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Bremer: Terrorists Shifting Attacks to Iraqis

With U.S. troops heavily armed and bunkered behind concrete and razor wire, guerrillas are pointing their guns at softer targets like Iraqi police and civilians, top U.S. military and civilian officials said Tuesday.

American officials expect attacks on Iraqis working with the coalition to surge as the U.S.-led administration begins handing power to local leaders.

After dark, three large explosions shook the center of Baghdad (search) from the city's western half. The blasts triggered a warning siren in the "Green Zone (search)" housing the U.S. headquarters.

A coalition spokeswoman said the blasts occurred outside of the zone at a police station, a bus station and a third, unknown location. She had no information on casualties. The area is less than a half-mile from the "Green Zone."

"The security situation has changed," said top U.S. administrator L. Paul Bremer (search) at a press conference with Gen. John Abizaid, the chief of the U.S. Central Command whose area of responsibility includes Iraq.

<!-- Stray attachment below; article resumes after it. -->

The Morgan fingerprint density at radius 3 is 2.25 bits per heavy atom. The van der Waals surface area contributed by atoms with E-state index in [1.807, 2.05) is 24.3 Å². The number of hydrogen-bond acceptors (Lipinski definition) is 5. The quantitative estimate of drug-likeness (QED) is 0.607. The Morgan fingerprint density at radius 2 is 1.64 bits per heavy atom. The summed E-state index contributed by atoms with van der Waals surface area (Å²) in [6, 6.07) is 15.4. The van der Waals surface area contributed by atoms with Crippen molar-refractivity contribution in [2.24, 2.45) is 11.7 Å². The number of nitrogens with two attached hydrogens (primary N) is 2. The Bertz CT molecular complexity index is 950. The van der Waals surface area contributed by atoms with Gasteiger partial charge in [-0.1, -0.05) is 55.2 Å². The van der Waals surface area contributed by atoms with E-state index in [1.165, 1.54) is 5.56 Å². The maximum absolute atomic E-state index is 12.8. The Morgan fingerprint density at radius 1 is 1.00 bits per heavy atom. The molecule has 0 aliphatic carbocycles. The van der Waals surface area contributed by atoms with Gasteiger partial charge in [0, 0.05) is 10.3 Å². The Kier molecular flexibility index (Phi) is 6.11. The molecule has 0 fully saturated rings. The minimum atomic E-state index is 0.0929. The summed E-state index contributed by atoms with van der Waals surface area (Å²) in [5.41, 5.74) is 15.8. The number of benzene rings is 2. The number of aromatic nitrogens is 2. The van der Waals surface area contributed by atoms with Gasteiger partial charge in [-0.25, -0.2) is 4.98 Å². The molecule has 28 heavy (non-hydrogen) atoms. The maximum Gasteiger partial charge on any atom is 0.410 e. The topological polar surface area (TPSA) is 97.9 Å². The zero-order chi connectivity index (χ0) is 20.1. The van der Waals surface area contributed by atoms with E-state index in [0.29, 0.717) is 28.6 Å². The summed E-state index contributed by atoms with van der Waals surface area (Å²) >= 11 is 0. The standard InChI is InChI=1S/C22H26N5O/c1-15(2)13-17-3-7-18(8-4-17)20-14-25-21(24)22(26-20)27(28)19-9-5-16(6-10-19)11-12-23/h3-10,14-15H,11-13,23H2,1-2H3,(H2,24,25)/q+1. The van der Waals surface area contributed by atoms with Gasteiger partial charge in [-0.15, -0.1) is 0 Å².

Bremer said coalition troops would do their best to protect upcoming leadership debates and caucuses.

"We have to anticipate that there will be a level of terrorism in the months ahead," he said. "As the process of democracy moves forward over the next several months, they may try to attack the institutions of democracy."

Abizaid said the number of daily attacks on coalition forces dropped by about half over the past two weeks.

But another U.S. military official, Col. William Darley, said attacks peaked at more than 40 per day about two weeks ago and have since dropped to about 30 per day -- about the same as in October and well over the number in August and September.

More than five dozen U.S. troops were killed by hostile fire in November, more than any other month since the end of major combat in Iraq on May 1.

Since operations began in Iraq, 297 U.S. service members have died of hostile action, including 183 since May 1 when President Bush declared an end to major fighting.